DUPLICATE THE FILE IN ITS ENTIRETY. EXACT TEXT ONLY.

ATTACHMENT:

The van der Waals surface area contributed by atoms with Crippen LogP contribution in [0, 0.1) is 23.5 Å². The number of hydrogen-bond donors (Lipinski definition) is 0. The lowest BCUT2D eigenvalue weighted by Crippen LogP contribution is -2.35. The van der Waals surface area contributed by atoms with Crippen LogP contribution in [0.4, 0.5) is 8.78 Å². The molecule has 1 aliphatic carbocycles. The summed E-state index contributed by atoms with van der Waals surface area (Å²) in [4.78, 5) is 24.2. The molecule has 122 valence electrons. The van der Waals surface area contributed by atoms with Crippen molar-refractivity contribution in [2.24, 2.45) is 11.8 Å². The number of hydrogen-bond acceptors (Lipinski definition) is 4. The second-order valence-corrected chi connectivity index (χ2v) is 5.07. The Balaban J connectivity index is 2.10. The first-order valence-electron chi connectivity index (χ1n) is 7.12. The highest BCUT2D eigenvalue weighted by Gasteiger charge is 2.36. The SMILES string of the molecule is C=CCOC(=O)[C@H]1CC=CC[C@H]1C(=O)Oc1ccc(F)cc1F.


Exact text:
The van der Waals surface area contributed by atoms with Crippen LogP contribution in [0, 0.1) is 23.5 Å². The number of hydrogen-bond donors (Lipinski definition) is 0. The lowest BCUT2D eigenvalue weighted by Crippen LogP contribution is -2.35. The van der Waals surface area contributed by atoms with Crippen LogP contribution in [0.4, 0.5) is 8.78 Å². The molecule has 1 aliphatic carbocycles. The summed E-state index contributed by atoms with van der Waals surface area (Å²) in [4.78, 5) is 24.2. The molecule has 122 valence electrons. The van der Waals surface area contributed by atoms with Crippen molar-refractivity contribution in [2.24, 2.45) is 11.8 Å². The number of hydrogen-bond acceptors (Lipinski definition) is 4. The second-order valence-corrected chi connectivity index (χ2v) is 5.07. The Balaban J connectivity index is 2.10. The first-order valence-electron chi connectivity index (χ1n) is 7.12. The highest BCUT2D eigenvalue weighted by Gasteiger charge is 2.36. The SMILES string of the molecule is C=CCOC(=O)[C@H]1CC=CC[C@H]1C(=O)Oc1ccc(F)cc1F.